Are Your Dreams for Your Autistic Child Serving You or Them?

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Most parents have very specific goals for their children -- and even more specific goals for their children with autism. Often, those goals start with "I want my child to be happy." Happiness, however, is tough to quantify.

Do you mean "I want my child to feel no anxiety, fear, or sadness, and to have every desire instantly satisfied?" Do you mean "I want my child to have a life that fulfills his or her personal desires and goals?" Or do you mean "I want my child to have the life that I envision for him or her?"

Few parents really want their children-- even their autistic children-- to go through life in a happy haze of TV watching and potato chips, cushioned from all engagement in the real world. But quite a few moms and dads are far more interested in their own visions of happiness than in their child's actual desires or preferences.

This makes sense to a degree: children with autism may have a tough time envisioning or articulating specific ideas about what they want from life. Even teens or adults on the spectrum may be more focused on the moment than on the long term. And goal-making requires a degree of abstract thinking and executive planning that may be unreasonable to expect.

Problems arise, however, when parents fill in any blanks with their own visions of what is desirable, interesting, comfortable, or preferable. That's because the hopes and dreams of a neurotypical adult are rarely a good match for those of an autistic child, teen, or young adult.

In fact parental goals are often created, not with their actual autistic child in mind, but with the hope (sometimes subconscious) that their autistic child will somehow morph into a typical adult.

In the long run, many parents hope and dream, their child will fit into society's norms and expectations-- thus making mom, dad, grandma, grandpa, and society in general happier and more comfortable.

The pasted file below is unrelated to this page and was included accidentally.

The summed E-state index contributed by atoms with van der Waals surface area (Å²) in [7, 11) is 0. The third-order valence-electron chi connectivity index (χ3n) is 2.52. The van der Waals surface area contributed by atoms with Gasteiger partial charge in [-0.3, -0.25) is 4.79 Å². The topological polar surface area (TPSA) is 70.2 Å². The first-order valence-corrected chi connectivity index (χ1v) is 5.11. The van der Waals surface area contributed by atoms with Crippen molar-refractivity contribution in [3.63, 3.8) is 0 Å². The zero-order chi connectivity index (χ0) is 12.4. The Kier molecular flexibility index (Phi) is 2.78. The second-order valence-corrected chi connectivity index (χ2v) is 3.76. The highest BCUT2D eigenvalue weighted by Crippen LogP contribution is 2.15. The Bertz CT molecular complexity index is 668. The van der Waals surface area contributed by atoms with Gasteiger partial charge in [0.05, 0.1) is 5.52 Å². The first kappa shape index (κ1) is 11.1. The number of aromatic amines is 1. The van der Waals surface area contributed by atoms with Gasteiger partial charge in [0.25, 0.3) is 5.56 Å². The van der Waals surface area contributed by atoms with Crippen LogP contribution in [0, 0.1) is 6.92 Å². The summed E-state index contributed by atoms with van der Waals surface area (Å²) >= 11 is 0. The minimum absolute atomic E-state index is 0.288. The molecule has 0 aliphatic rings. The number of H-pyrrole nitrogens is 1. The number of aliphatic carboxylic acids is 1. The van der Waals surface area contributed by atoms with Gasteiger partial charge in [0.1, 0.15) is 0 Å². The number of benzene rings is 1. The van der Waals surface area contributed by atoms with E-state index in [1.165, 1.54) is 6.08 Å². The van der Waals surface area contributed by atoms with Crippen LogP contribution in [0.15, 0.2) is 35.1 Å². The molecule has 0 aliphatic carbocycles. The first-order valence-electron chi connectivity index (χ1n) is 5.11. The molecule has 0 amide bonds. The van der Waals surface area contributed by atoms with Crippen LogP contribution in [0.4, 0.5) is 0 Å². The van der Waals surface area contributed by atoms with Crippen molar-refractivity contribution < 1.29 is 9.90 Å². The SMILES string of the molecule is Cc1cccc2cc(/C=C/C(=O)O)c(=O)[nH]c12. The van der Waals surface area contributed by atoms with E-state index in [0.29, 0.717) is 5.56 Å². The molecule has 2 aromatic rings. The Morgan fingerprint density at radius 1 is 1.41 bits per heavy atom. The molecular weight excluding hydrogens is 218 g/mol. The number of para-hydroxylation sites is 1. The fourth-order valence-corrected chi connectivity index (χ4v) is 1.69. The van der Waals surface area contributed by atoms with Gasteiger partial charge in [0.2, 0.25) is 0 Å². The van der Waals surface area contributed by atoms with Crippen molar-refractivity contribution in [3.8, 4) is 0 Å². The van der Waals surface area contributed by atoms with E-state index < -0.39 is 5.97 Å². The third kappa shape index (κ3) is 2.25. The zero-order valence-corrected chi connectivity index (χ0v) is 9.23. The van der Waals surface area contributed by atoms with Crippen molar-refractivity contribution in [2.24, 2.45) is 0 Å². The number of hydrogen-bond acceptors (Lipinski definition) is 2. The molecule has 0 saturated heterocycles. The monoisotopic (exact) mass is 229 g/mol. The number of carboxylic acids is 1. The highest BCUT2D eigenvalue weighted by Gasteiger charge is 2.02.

Common Goals Held By Parents of Autistic Children

Do any of these goals sound familiar?

  • "I want my child to have a nice group of friends."
  • "I want my child to live independently."
  • "I want my child to get married and have a family."
  • "I want my child to behave and think normally."
  • "I want my child to hold down a good job and advance in her career."

As you may have noticed, every one of the goals above -- all of which are commonly expressed by parents of autistic children -- are built around preferences and abilities that require strong social communication skills, solid executive planning skills, a preference for spending time in social groups, and quite a bit of personal ambition. They also assume a desire to find a permanent romantic partner and (ideally) produce offspring.

People with autism have many strengths, skills, interests, and desires. But because they are autistic, they are specifically not likely to be strengths, skills, interests, or desires that revolve around social groups or the desire to impress others.

Many people with autism actively prefer solitude to groups.  Some people with autism do pair up, but many find intense intimacy to be overwhelming.

What's more, it's a rare person with autism who is ambitious in the usual sense of wanting to impress and outdo his peers or parents.

Appropriate Goals for a Child With Autism

So, what are appropriate goals for a child with autism? As with everything else related to the autism spectrum, the answers will vary -- and they will depend upon the strengths, interests, and desires of your individual child.

What's the best way to get started with setting goals, then? If your child is verbal and able to communicate about complex topics, start a conversation about long term planning. If not, and if you need to set some goals for the purpose of transition planning, watch and engage with child.

What does she love? What is he good at? When is he or she most relaxed, comfortable, and engaged? Only your child can tell you what's best for him or her.

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